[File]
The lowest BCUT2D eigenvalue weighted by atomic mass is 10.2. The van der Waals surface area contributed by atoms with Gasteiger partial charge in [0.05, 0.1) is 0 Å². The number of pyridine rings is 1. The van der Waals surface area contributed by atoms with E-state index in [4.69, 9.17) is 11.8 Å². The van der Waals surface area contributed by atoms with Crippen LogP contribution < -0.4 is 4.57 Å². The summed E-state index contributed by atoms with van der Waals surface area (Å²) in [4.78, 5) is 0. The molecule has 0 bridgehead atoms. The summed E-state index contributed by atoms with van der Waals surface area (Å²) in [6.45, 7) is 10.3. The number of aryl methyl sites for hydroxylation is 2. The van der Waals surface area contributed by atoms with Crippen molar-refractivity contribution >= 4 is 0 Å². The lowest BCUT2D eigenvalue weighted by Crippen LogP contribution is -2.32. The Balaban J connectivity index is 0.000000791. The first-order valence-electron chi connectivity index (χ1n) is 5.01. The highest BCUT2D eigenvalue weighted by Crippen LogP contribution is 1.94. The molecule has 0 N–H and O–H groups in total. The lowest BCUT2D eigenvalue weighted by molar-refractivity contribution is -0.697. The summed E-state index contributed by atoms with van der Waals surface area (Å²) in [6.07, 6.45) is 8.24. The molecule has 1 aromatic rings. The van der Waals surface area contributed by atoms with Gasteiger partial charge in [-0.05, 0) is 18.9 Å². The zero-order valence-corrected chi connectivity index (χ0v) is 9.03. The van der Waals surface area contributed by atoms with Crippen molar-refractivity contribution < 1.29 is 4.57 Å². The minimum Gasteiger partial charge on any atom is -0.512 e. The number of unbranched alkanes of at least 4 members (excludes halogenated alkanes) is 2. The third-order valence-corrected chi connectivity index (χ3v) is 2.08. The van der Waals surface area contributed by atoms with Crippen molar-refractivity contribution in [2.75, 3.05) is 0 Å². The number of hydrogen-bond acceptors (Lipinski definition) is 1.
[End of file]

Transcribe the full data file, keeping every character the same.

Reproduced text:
The lowest BCUT2D eigenvalue weighted by atomic mass is 10.2. The van der Waals surface area contributed by atoms with Gasteiger partial charge in [0.05, 0.1) is 0 Å². The number of pyridine rings is 1. The van der Waals surface area contributed by atoms with E-state index in [4.69, 9.17) is 11.8 Å². The van der Waals surface area contributed by atoms with Crippen LogP contribution < -0.4 is 4.57 Å². The summed E-state index contributed by atoms with van der Waals surface area (Å²) in [4.78, 5) is 0. The molecule has 0 bridgehead atoms. The summed E-state index contributed by atoms with van der Waals surface area (Å²) in [6.45, 7) is 10.3. The number of aryl methyl sites for hydroxylation is 2. The van der Waals surface area contributed by atoms with Crippen molar-refractivity contribution >= 4 is 0 Å². The lowest BCUT2D eigenvalue weighted by Crippen LogP contribution is -2.32. The Balaban J connectivity index is 0.000000791. The first-order valence-electron chi connectivity index (χ1n) is 5.01. The highest BCUT2D eigenvalue weighted by Crippen LogP contribution is 1.94. The molecule has 0 N–H and O–H groups in total. The lowest BCUT2D eigenvalue weighted by molar-refractivity contribution is -0.697. The summed E-state index contributed by atoms with van der Waals surface area (Å²) in [6.07, 6.45) is 8.24. The molecule has 1 aromatic rings. The van der Waals surface area contributed by atoms with Gasteiger partial charge in [-0.05, 0) is 18.9 Å². The zero-order valence-corrected chi connectivity index (χ0v) is 9.03. The van der Waals surface area contributed by atoms with Crippen molar-refractivity contribution < 1.29 is 4.57 Å². The minimum Gasteiger partial charge on any atom is -0.512 e. The number of unbranched alkanes of at least 4 members (excludes halogenated alkanes) is 2. The third-order valence-corrected chi connectivity index (χ3v) is 2.08. The van der Waals surface area contributed by atoms with Crippen molar-refractivity contribution in [2.75, 3.05) is 0 Å². The number of hydrogen-bond acceptors (Lipinski definition) is 1.